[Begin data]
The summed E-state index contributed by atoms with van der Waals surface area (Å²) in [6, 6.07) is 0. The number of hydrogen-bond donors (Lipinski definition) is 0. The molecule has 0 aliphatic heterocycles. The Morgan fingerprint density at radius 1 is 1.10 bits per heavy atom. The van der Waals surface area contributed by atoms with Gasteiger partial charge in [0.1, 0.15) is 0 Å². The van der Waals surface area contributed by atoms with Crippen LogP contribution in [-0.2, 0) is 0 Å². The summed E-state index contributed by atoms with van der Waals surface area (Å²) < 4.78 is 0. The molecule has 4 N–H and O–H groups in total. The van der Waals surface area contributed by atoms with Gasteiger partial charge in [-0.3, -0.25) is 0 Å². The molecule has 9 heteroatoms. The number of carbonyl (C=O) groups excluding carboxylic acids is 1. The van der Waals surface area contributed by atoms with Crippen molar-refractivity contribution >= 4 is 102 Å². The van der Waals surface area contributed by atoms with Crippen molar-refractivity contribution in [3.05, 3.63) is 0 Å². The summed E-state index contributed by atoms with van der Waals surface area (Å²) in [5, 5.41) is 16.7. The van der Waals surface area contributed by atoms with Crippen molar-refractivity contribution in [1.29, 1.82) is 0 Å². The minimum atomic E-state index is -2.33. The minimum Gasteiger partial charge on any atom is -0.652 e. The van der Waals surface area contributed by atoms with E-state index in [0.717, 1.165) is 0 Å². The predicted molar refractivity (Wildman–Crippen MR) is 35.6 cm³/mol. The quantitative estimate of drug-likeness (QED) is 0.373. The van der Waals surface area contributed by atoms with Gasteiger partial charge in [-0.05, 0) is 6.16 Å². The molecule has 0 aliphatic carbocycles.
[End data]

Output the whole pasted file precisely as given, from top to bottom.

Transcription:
The summed E-state index contributed by atoms with van der Waals surface area (Å²) in [6, 6.07) is 0. The number of hydrogen-bond donors (Lipinski definition) is 0. The molecule has 0 aliphatic heterocycles. The Morgan fingerprint density at radius 1 is 1.10 bits per heavy atom. The van der Waals surface area contributed by atoms with Gasteiger partial charge in [0.1, 0.15) is 0 Å². The van der Waals surface area contributed by atoms with Crippen LogP contribution in [-0.2, 0) is 0 Å². The summed E-state index contributed by atoms with van der Waals surface area (Å²) < 4.78 is 0. The molecule has 4 N–H and O–H groups in total. The van der Waals surface area contributed by atoms with Gasteiger partial charge in [-0.3, -0.25) is 0 Å². The molecule has 9 heteroatoms. The number of carbonyl (C=O) groups excluding carboxylic acids is 1. The van der Waals surface area contributed by atoms with Crippen molar-refractivity contribution >= 4 is 102 Å². The van der Waals surface area contributed by atoms with Crippen molar-refractivity contribution in [3.05, 3.63) is 0 Å². The summed E-state index contributed by atoms with van der Waals surface area (Å²) in [5, 5.41) is 16.7. The van der Waals surface area contributed by atoms with Crippen molar-refractivity contribution in [1.29, 1.82) is 0 Å². The minimum atomic E-state index is -2.33. The minimum Gasteiger partial charge on any atom is -0.652 e. The van der Waals surface area contributed by atoms with E-state index in [0.717, 1.165) is 0 Å². The predicted molar refractivity (Wildman–Crippen MR) is 35.6 cm³/mol. The quantitative estimate of drug-likeness (QED) is 0.373. The van der Waals surface area contributed by atoms with Gasteiger partial charge in [-0.05, 0) is 6.16 Å². The molecule has 0 aliphatic carbocycles.